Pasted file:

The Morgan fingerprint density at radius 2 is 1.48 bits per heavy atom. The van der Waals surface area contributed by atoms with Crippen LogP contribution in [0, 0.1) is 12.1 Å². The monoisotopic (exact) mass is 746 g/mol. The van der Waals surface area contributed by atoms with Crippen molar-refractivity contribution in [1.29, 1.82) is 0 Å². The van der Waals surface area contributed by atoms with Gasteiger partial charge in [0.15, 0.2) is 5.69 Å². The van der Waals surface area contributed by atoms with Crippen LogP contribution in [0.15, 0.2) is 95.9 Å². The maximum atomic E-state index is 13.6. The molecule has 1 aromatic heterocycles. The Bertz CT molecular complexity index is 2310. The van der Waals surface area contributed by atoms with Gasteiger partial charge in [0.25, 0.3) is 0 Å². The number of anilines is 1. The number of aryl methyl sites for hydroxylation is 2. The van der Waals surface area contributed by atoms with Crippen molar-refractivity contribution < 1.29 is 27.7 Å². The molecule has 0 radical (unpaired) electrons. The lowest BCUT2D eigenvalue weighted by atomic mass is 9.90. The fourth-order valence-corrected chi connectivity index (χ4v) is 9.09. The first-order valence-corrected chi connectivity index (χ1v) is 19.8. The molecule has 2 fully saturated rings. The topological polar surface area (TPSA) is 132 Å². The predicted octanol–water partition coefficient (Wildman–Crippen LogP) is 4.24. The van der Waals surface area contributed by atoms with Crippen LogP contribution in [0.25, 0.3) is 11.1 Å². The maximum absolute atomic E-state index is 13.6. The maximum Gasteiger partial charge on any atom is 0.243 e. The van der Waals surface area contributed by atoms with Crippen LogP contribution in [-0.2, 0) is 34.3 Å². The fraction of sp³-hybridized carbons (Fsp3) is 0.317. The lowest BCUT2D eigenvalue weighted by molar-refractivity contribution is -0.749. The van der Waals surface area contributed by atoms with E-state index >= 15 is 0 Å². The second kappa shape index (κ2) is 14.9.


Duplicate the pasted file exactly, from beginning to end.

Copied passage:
The Morgan fingerprint density at radius 2 is 1.48 bits per heavy atom. The van der Waals surface area contributed by atoms with Crippen LogP contribution in [0, 0.1) is 12.1 Å². The monoisotopic (exact) mass is 746 g/mol. The van der Waals surface area contributed by atoms with Crippen molar-refractivity contribution in [1.29, 1.82) is 0 Å². The van der Waals surface area contributed by atoms with Gasteiger partial charge in [0.15, 0.2) is 5.69 Å². The van der Waals surface area contributed by atoms with Crippen LogP contribution in [0.15, 0.2) is 95.9 Å². The maximum atomic E-state index is 13.6. The molecule has 1 aromatic heterocycles. The Bertz CT molecular complexity index is 2310. The van der Waals surface area contributed by atoms with Gasteiger partial charge in [0.25, 0.3) is 0 Å². The number of anilines is 1. The number of aryl methyl sites for hydroxylation is 2. The van der Waals surface area contributed by atoms with Crippen molar-refractivity contribution < 1.29 is 27.7 Å². The molecule has 0 radical (unpaired) electrons. The lowest BCUT2D eigenvalue weighted by atomic mass is 9.90. The fourth-order valence-corrected chi connectivity index (χ4v) is 9.09. The first-order valence-corrected chi connectivity index (χ1v) is 19.8. The molecule has 2 fully saturated rings. The topological polar surface area (TPSA) is 132 Å². The predicted octanol–water partition coefficient (Wildman–Crippen LogP) is 4.24. The van der Waals surface area contributed by atoms with Crippen LogP contribution in [0.25, 0.3) is 11.1 Å². The maximum absolute atomic E-state index is 13.6. The maximum Gasteiger partial charge on any atom is 0.243 e. The van der Waals surface area contributed by atoms with Crippen LogP contribution in [-0.2, 0) is 34.3 Å². The fraction of sp³-hybridized carbons (Fsp3) is 0.317. The lowest BCUT2D eigenvalue weighted by molar-refractivity contribution is -0.749. The van der Waals surface area contributed by atoms with E-state index >= 15 is 0 Å². The second kappa shape index (κ2) is 14.9.